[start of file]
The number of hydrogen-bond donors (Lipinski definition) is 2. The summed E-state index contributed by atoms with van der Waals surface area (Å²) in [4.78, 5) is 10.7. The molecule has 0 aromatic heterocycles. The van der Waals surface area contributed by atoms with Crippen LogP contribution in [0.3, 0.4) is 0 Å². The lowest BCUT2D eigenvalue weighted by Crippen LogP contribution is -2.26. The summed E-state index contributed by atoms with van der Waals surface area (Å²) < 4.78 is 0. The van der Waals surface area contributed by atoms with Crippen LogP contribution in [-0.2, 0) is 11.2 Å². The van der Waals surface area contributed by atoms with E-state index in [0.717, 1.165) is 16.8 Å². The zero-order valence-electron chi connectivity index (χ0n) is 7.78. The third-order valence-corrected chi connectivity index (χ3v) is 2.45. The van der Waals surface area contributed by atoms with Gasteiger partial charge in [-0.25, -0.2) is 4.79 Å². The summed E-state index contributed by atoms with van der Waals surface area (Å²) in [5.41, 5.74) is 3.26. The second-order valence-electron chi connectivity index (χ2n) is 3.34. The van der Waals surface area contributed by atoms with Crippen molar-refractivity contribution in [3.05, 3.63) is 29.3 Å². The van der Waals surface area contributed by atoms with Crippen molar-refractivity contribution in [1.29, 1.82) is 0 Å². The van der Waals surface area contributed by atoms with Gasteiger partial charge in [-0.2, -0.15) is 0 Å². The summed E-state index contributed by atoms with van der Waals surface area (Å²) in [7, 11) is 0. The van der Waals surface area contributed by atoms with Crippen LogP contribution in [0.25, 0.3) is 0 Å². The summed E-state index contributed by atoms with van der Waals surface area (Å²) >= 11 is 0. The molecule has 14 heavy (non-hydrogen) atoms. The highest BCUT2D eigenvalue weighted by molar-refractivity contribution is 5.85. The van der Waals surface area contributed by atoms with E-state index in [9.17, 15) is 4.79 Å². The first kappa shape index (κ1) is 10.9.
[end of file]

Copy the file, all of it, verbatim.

The number of hydrogen-bond donors (Lipinski definition) is 2. The summed E-state index contributed by atoms with van der Waals surface area (Å²) in [4.78, 5) is 10.7. The molecule has 0 aromatic heterocycles. The van der Waals surface area contributed by atoms with Crippen LogP contribution in [0.3, 0.4) is 0 Å². The lowest BCUT2D eigenvalue weighted by Crippen LogP contribution is -2.26. The summed E-state index contributed by atoms with van der Waals surface area (Å²) < 4.78 is 0. The van der Waals surface area contributed by atoms with Crippen LogP contribution in [-0.2, 0) is 11.2 Å². The van der Waals surface area contributed by atoms with E-state index in [0.717, 1.165) is 16.8 Å². The zero-order valence-electron chi connectivity index (χ0n) is 7.78. The third-order valence-corrected chi connectivity index (χ3v) is 2.45. The van der Waals surface area contributed by atoms with Gasteiger partial charge in [-0.25, -0.2) is 4.79 Å². The summed E-state index contributed by atoms with van der Waals surface area (Å²) in [5.41, 5.74) is 3.26. The second-order valence-electron chi connectivity index (χ2n) is 3.34. The van der Waals surface area contributed by atoms with Crippen molar-refractivity contribution in [3.05, 3.63) is 29.3 Å². The van der Waals surface area contributed by atoms with Crippen molar-refractivity contribution in [1.29, 1.82) is 0 Å². The van der Waals surface area contributed by atoms with Gasteiger partial charge in [-0.2, -0.15) is 0 Å². The summed E-state index contributed by atoms with van der Waals surface area (Å²) in [7, 11) is 0. The van der Waals surface area contributed by atoms with Crippen LogP contribution in [0.25, 0.3) is 0 Å². The summed E-state index contributed by atoms with van der Waals surface area (Å²) >= 11 is 0. The molecule has 14 heavy (non-hydrogen) atoms. The highest BCUT2D eigenvalue weighted by molar-refractivity contribution is 5.85. The van der Waals surface area contributed by atoms with E-state index in [9.17, 15) is 4.79 Å². The first kappa shape index (κ1) is 10.9.